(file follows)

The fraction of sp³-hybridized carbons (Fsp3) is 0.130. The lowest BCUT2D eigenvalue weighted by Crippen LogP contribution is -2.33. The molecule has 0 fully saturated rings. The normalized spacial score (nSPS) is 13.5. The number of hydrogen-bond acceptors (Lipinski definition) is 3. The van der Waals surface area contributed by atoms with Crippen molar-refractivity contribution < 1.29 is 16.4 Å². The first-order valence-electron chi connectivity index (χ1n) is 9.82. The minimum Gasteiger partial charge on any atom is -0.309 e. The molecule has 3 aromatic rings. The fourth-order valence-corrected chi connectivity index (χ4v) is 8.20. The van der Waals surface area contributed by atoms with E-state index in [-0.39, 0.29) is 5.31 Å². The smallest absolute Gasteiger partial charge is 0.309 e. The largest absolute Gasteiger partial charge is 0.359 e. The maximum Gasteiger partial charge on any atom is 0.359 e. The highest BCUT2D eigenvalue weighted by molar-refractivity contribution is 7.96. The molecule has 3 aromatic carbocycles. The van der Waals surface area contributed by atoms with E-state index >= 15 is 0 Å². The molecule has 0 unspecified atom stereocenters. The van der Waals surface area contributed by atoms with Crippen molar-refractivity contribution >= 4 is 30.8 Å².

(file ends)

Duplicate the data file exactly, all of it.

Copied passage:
The fraction of sp³-hybridized carbons (Fsp3) is 0.130. The lowest BCUT2D eigenvalue weighted by Crippen LogP contribution is -2.33. The molecule has 0 fully saturated rings. The normalized spacial score (nSPS) is 13.5. The number of hydrogen-bond acceptors (Lipinski definition) is 3. The van der Waals surface area contributed by atoms with Crippen molar-refractivity contribution < 1.29 is 16.4 Å². The first-order valence-electron chi connectivity index (χ1n) is 9.82. The minimum Gasteiger partial charge on any atom is -0.309 e. The molecule has 3 aromatic rings. The fourth-order valence-corrected chi connectivity index (χ4v) is 8.20. The van der Waals surface area contributed by atoms with E-state index in [-0.39, 0.29) is 5.31 Å². The smallest absolute Gasteiger partial charge is 0.309 e. The largest absolute Gasteiger partial charge is 0.359 e. The maximum Gasteiger partial charge on any atom is 0.359 e. The highest BCUT2D eigenvalue weighted by molar-refractivity contribution is 7.96. The molecule has 3 aromatic carbocycles. The van der Waals surface area contributed by atoms with E-state index >= 15 is 0 Å². The molecule has 0 unspecified atom stereocenters. The van der Waals surface area contributed by atoms with Crippen molar-refractivity contribution >= 4 is 30.8 Å².